THE MICHIGAN DAILY
Thursdav. March 28. 1968
By THOMAS SEGALL
If there is any truth in the old
theatre saw that a bad dress re-
hearsal bodes well for opening
night, then the Gilbert and Sulli-
van Society's must have had a
simply catastrophic time of it on
Tuesday night. Because last night
the show was simply smashing.
This is the best Gilbert and
Sullivan production that has been
mounted during the two years this
reviewer has been in Ann Arbor.
It was not a flawless show, to be
sure, but the grace with which
small errors were acknowledged
and then disregarded only added
to the delight of the audience.
Which was delighted most of the
What went on between actors
and audience was occasioned only
by what went on between actor
and actor. Dramatics director,
Roger Wertenberger, has given us
a very carefully constructed piece,
but not so careful to avoid the
daring and the unconventional.
Duing Ida's second act solilo-
quy "I built upon a rock" there
were a full fourteen people on the
stage, yet Ida seemed utterly alone
as they gently turned from her.
Her desolation was reinforced:
they were as statues. They were
there and not there.
Not only was visual imagery
bell-clear, so was the diction. We
have partly to thank musical di-
rector Bradley Bloom, who must
have put in long hours with both
chorus and principals. But we
also have to thank choreographers
Kathleen Wilks and Lenore Fer-
ber for holding the singers still
while they were singing, letting
them dance between the verses,
and turning their faces out to-
ward the audience no matter
what they were doing. Which was
usually quite clever.
The gentle parody of college
cheerleaders on the Hip! Hip!
Hooray! of Hildebrand's song
"Now harken to my strict com-r
mand" was a deft stroke.
The orchestra did themselves
proud. They played with great
beauty, though they never over-
powered the singers. So many de-
talis were attended to with such
loving care that it is hard to sep-
arate the parts from such a har-
The settings were marvelous, as
were the costumes. Stage proper-
ties were amazingly complete,
from quill pens writing frantic-
ally on horn books to an apple
in the teacher's hand. And what
a sense of dramatic irony Nelson
Hairston and his prop crew have,
for we all know whose downfall
that apple symbolizes.
Susan Morris's Ida couldn't
have been more perfect. She is
too coquettish to be the suffrag-
ette that Ida might have been.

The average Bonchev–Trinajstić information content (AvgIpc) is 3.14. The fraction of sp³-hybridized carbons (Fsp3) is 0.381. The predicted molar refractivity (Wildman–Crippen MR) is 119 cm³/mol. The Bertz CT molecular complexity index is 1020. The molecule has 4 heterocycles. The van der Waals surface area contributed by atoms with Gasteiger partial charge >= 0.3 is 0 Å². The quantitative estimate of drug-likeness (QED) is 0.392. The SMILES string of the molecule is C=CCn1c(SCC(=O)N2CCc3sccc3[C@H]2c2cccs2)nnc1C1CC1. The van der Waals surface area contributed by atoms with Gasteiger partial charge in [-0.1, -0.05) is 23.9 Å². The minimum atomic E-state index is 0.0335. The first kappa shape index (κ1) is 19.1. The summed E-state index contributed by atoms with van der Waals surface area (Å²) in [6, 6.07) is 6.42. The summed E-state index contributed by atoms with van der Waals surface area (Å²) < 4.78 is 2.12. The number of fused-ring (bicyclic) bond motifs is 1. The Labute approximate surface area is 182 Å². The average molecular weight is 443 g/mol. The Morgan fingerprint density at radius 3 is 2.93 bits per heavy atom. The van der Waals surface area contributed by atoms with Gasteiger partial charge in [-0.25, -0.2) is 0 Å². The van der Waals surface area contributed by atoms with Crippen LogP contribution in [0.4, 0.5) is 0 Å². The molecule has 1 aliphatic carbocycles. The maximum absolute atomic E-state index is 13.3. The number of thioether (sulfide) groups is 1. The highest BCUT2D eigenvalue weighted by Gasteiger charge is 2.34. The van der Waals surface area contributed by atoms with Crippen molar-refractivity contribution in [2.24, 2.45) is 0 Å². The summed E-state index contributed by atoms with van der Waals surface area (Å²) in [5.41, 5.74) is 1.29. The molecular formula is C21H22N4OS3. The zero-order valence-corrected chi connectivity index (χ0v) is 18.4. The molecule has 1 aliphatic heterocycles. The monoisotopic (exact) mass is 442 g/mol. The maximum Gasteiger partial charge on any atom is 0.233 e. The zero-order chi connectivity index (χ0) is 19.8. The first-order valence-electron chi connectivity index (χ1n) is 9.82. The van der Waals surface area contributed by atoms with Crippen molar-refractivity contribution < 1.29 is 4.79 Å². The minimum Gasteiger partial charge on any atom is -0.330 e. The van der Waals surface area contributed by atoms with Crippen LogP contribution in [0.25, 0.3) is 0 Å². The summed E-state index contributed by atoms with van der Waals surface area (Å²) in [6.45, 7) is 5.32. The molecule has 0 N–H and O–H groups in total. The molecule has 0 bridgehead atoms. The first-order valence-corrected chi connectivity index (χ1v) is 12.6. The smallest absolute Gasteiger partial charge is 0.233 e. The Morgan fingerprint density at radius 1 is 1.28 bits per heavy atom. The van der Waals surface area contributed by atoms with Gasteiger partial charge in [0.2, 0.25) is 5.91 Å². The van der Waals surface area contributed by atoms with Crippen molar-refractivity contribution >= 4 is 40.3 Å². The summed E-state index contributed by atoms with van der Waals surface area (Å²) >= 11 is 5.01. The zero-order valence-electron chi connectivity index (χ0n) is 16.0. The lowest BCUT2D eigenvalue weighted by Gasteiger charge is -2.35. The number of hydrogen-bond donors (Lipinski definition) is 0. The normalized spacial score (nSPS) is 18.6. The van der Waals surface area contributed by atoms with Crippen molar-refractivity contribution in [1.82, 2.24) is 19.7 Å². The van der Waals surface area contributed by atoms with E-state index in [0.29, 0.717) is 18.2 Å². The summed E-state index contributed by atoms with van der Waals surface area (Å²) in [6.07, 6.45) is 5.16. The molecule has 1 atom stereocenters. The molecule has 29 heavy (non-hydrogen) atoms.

Her sweet characterization proves
Gilbert to be no woman-hater, as
he has been charged by some
critics, but rather an unbridled
romantic. Ida and the girls, it
seems, are merely unhappy at-the
way the men have treated them.
Playing opposite Miss Morris is
Graham Wilks as Hilarion. He
and his comrades Cyril (William
Pollard) and Florian (Milton
Wright) cut dashing, virile fig-
ures. Wright is the most improved
performer in the Society.
All the principals brought
something unique to their roles,
and unhappily space does not per-
mit their proper praise. You must
go and see them.
The show, however, was stolen
by the chorus, and in this pro-
duction they are the real stars.
They sang with great energy.
They danced with grace. They
acted with conviction. They made
the daring staging work. They
made the clever choreography
sparkle. They made the music
soar. They had better be back,
every last one of them, next fall.
Becaise of this fine perform-
ance we must extend a tradition
of another college Gilbert and
Sullivan society located in an-
other part of this country. Recog-
nition goes to the female chorus
member whose smile has most
inspired the opening night per-
formance. The first semi-annual
Merry Molar Award is hereby pre-
sented to Miss Dawn Scrivnor.
jim peters' music
Philharmonia Offers Precious
Dose of Contemporary Music
(Poid Political Announcement)
W HY WAIT ?
Vote for Max Sham
The City Council's job is to see that the
Building and Safety Dept. enforce the
Building Codes strictly. Why wait? .
DEMOCRAT 3rd WARD -APRIL 1
Last night's New Music for Or-
chestra concert lasted just over
an hour, but with the ten-min-
ute intermission and in innumer-
able time spent rearranging chairs
and percussion on the stage, the
music performed amounted to
much less than half of that time.
The half-hour attempt at bring-
ing the music of young composers
to the stage was not successful,
but each minute at least offered
in live performance the seldom
heard sounds of music today. So,
though not perfect, the half-hour
The concert was divided be-
tween contemporary chamber
work and pieces for full orchestra.
However, I tend to feel this dis-
tinction is now no longer mean-
ingful. The first half featured the
Contemporary Chamber Ensemble
conducted by Sydney Hodkinson,
while Theo Alcantara led the Uni-
versity Philharmonia in the final
The four composers featured
are presently in residence at the
Howard Students Demand
University. Three are students and
the other, Eugene Kurtz is a
Guest Lecturer in Composition
Kurtz' "Conversations for Twelve